Cloud and Hybrid Deployment:
- WaterForce partnered with Schneider Electric to develop and IIoT remote monitoring and control system in the cloud that allows farmers to operate irrigation pivots with greater agility, efficiency, and sustainability.
- MaxGrip and Schneider Electric announced a partnership to expand APM consulting and add Risk-based Maintenance capabilities. The APM Assessment is a first step for industrial companies to evaluate asset reliability and digital transformation strategy.
- Schneider Electric and Accenture completed development of a Digital Services Factory to rapidly build and scale new predictive maintenance, asset monitoring, and energy optimization offerings. As a result, a large food and beverage company saved over $1 million in maintenance costs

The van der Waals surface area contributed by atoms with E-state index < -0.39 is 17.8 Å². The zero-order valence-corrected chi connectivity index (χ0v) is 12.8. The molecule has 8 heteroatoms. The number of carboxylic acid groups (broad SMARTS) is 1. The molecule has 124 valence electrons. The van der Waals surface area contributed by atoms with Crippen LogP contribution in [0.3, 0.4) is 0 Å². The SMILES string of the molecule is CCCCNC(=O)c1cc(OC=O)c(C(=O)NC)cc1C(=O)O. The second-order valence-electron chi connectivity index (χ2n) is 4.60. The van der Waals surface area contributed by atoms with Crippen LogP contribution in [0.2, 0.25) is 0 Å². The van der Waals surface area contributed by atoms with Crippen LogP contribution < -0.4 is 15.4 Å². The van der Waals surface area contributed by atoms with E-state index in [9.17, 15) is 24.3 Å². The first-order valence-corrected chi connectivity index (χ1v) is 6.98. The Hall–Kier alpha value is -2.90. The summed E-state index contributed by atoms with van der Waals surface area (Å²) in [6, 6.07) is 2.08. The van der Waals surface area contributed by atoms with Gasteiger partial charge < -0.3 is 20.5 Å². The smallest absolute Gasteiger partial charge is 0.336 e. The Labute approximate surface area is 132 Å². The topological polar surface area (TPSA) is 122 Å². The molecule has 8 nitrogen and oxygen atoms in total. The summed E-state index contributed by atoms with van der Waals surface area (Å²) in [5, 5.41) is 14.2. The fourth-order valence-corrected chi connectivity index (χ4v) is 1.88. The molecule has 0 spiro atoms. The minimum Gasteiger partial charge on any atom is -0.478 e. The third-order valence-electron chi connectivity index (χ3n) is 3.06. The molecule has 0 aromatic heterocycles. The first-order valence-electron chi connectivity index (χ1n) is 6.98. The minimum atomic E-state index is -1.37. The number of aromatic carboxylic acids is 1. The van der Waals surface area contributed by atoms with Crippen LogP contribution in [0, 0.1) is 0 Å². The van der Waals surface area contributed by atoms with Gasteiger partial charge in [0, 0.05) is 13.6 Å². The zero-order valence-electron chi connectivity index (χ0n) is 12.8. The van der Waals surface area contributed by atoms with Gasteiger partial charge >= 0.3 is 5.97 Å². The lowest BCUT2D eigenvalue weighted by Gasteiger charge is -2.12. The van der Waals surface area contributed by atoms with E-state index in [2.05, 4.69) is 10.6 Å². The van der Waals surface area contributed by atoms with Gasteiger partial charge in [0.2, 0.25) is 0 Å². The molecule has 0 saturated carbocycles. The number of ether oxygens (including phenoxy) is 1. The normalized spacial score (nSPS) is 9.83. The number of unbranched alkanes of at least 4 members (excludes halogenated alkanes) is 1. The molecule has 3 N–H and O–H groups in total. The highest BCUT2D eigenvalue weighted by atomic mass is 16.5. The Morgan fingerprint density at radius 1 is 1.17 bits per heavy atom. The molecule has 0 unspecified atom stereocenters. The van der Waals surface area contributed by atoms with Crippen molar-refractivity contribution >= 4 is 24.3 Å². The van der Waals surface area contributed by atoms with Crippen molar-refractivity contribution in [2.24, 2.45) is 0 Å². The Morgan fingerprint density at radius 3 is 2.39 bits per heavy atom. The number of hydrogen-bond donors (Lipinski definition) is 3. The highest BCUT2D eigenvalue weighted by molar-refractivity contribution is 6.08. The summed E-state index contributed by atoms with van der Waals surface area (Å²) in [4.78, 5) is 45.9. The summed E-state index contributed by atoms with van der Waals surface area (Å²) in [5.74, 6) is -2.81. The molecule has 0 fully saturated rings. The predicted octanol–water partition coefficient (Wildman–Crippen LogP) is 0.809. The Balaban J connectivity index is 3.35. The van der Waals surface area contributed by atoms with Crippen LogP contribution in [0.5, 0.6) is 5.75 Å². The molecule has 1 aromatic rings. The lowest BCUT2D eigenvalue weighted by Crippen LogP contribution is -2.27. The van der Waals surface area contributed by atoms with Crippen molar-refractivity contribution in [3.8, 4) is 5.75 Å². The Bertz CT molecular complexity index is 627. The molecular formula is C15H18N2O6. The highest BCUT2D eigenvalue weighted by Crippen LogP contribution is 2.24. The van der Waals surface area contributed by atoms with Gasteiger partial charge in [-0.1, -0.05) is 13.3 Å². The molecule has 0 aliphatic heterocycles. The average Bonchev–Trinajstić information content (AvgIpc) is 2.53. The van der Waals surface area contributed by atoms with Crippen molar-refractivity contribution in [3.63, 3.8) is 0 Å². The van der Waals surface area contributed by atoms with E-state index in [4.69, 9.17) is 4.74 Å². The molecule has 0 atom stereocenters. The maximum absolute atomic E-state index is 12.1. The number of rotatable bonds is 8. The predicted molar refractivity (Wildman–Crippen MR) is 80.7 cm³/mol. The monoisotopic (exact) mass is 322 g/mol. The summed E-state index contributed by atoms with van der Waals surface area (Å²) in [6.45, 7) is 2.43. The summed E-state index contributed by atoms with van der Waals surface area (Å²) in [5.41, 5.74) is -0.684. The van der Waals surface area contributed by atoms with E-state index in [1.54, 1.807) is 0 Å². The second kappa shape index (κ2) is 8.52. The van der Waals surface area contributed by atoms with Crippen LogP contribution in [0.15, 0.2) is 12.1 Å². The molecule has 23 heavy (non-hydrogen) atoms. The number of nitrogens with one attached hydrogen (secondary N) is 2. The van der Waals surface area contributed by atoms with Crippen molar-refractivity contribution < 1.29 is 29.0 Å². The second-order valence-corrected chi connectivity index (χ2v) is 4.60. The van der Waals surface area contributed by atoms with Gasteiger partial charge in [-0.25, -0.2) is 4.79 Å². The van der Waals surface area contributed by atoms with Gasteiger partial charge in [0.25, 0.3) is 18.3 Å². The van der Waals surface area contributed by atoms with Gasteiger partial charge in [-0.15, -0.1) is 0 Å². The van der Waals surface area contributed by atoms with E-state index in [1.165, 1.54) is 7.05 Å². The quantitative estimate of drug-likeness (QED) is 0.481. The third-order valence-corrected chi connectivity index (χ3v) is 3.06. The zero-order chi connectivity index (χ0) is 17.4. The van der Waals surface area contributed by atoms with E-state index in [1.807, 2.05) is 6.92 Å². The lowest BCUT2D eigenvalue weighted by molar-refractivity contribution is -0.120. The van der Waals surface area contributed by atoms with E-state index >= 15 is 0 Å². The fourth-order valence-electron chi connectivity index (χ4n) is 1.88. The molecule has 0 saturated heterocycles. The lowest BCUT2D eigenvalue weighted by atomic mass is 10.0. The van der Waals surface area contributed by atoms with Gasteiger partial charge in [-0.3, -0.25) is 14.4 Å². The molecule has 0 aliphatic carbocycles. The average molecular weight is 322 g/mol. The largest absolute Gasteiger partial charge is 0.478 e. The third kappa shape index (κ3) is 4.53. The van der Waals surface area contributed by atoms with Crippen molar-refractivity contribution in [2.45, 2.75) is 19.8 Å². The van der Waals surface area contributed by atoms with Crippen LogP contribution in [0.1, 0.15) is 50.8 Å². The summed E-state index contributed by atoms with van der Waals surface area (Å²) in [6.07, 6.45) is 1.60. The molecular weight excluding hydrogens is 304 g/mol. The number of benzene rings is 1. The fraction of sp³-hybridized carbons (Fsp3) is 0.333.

The OPC Foundation was active during the recent ARC Industry Forum in Orlando as a Platinum Sponsor and presenting a press conference. With OPC UA released and in use and the publish/subscribe about to be release, OPC Foundation’s emphasis has been on companion specifications. It had a joint press conference with the FieldComm group to discuss its joint working group and then released news of a released companion specification with Ethernet Powerlink. The last release, something I was able to work on pre-release review, concerns a study with ARC Advisory Group on adoption of the UA specification.
Below are some details. More at the Foundation website.
OPC and FieldComm
The OPC Foundation and FieldComm Group announced an alliance to advance process automation system multi-vendor interoperability and simplified integration by developing a standardized process automation device information model.